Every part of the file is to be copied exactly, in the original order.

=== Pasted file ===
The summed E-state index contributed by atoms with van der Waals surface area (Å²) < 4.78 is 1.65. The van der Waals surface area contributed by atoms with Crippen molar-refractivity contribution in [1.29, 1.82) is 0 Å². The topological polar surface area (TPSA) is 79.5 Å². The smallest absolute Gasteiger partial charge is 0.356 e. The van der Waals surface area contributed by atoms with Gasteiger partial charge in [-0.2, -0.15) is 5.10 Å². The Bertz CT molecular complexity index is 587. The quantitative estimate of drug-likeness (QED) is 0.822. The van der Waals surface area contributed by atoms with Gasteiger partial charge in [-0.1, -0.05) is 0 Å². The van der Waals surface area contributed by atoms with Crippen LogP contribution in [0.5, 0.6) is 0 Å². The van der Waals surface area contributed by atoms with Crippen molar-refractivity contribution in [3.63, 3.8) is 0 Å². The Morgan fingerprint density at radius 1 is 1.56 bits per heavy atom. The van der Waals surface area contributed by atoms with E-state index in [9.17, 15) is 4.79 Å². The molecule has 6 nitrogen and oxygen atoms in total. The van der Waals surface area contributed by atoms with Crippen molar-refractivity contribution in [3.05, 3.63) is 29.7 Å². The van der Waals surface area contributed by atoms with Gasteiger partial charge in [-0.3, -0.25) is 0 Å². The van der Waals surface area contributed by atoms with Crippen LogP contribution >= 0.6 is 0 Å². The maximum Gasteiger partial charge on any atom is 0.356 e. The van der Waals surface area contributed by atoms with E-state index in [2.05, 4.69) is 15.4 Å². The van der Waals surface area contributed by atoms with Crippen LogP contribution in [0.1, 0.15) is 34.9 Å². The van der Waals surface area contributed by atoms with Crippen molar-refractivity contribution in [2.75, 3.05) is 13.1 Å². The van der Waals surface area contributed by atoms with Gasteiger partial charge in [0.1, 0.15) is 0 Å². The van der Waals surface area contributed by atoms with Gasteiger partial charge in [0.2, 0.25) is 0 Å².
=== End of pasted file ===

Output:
The summed E-state index contributed by atoms with van der Waals surface area (Å²) < 4.78 is 1.65. The van der Waals surface area contributed by atoms with Crippen molar-refractivity contribution in [1.29, 1.82) is 0 Å². The topological polar surface area (TPSA) is 79.5 Å². The smallest absolute Gasteiger partial charge is 0.356 e. The van der Waals surface area contributed by atoms with Gasteiger partial charge in [-0.2, -0.15) is 5.10 Å². The Bertz CT molecular complexity index is 587. The quantitative estimate of drug-likeness (QED) is 0.822. The van der Waals surface area contributed by atoms with Gasteiger partial charge in [-0.1, -0.05) is 0 Å². The van der Waals surface area contributed by atoms with Crippen LogP contribution in [0.5, 0.6) is 0 Å². The van der Waals surface area contributed by atoms with Crippen molar-refractivity contribution in [3.63, 3.8) is 0 Å². The Morgan fingerprint density at radius 1 is 1.56 bits per heavy atom. The van der Waals surface area contributed by atoms with E-state index in [9.17, 15) is 4.79 Å². The molecule has 6 nitrogen and oxygen atoms in total. The van der Waals surface area contributed by atoms with Crippen molar-refractivity contribution in [3.05, 3.63) is 29.7 Å². The van der Waals surface area contributed by atoms with Gasteiger partial charge in [-0.3, -0.25) is 0 Å². The van der Waals surface area contributed by atoms with Crippen LogP contribution >= 0.6 is 0 Å². The maximum Gasteiger partial charge on any atom is 0.356 e. The van der Waals surface area contributed by atoms with E-state index in [2.05, 4.69) is 15.4 Å². The van der Waals surface area contributed by atoms with Crippen LogP contribution in [0.1, 0.15) is 34.9 Å². The van der Waals surface area contributed by atoms with Crippen molar-refractivity contribution in [2.75, 3.05) is 13.1 Å². The van der Waals surface area contributed by atoms with Gasteiger partial charge in [0.1, 0.15) is 0 Å². The van der Waals surface area contributed by atoms with Gasteiger partial charge in [0.2, 0.25) is 0 Å².